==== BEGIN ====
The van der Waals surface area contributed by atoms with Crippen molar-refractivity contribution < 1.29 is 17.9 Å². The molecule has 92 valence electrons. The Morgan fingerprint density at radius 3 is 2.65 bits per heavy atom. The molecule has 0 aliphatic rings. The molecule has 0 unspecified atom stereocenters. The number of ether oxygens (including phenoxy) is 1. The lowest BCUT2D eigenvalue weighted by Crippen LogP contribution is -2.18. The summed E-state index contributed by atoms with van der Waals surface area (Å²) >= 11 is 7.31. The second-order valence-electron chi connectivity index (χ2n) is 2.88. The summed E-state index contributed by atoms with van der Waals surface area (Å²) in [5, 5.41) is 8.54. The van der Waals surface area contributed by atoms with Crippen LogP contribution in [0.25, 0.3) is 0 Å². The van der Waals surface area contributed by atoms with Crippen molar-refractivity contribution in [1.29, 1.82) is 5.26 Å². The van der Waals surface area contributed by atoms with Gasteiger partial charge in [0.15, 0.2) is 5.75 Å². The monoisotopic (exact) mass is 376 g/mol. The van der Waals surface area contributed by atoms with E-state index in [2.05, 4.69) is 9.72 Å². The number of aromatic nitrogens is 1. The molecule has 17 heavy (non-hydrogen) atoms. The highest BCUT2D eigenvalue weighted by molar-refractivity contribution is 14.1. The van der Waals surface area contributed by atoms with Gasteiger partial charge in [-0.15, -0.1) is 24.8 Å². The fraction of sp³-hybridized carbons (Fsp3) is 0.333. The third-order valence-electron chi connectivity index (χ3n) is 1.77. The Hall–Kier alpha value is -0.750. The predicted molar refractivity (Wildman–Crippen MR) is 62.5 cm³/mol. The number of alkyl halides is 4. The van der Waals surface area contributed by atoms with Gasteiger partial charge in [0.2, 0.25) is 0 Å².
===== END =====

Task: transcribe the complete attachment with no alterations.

The van der Waals surface area contributed by atoms with Crippen molar-refractivity contribution < 1.29 is 17.9 Å². The molecule has 92 valence electrons. The Morgan fingerprint density at radius 3 is 2.65 bits per heavy atom. The molecule has 0 aliphatic rings. The molecule has 0 unspecified atom stereocenters. The number of ether oxygens (including phenoxy) is 1. The lowest BCUT2D eigenvalue weighted by Crippen LogP contribution is -2.18. The summed E-state index contributed by atoms with van der Waals surface area (Å²) >= 11 is 7.31. The second-order valence-electron chi connectivity index (χ2n) is 2.88. The summed E-state index contributed by atoms with van der Waals surface area (Å²) in [5, 5.41) is 8.54. The van der Waals surface area contributed by atoms with Crippen LogP contribution in [0.25, 0.3) is 0 Å². The van der Waals surface area contributed by atoms with Crippen molar-refractivity contribution in [1.29, 1.82) is 5.26 Å². The van der Waals surface area contributed by atoms with Gasteiger partial charge in [0.15, 0.2) is 5.75 Å². The monoisotopic (exact) mass is 376 g/mol. The van der Waals surface area contributed by atoms with E-state index in [2.05, 4.69) is 9.72 Å². The number of aromatic nitrogens is 1. The molecule has 17 heavy (non-hydrogen) atoms. The highest BCUT2D eigenvalue weighted by molar-refractivity contribution is 14.1. The van der Waals surface area contributed by atoms with Gasteiger partial charge in [-0.15, -0.1) is 24.8 Å². The fraction of sp³-hybridized carbons (Fsp3) is 0.333. The third-order valence-electron chi connectivity index (χ3n) is 1.77. The Hall–Kier alpha value is -0.750. The predicted molar refractivity (Wildman–Crippen MR) is 62.5 cm³/mol. The number of alkyl halides is 4. The van der Waals surface area contributed by atoms with Gasteiger partial charge in [0.2, 0.25) is 0 Å².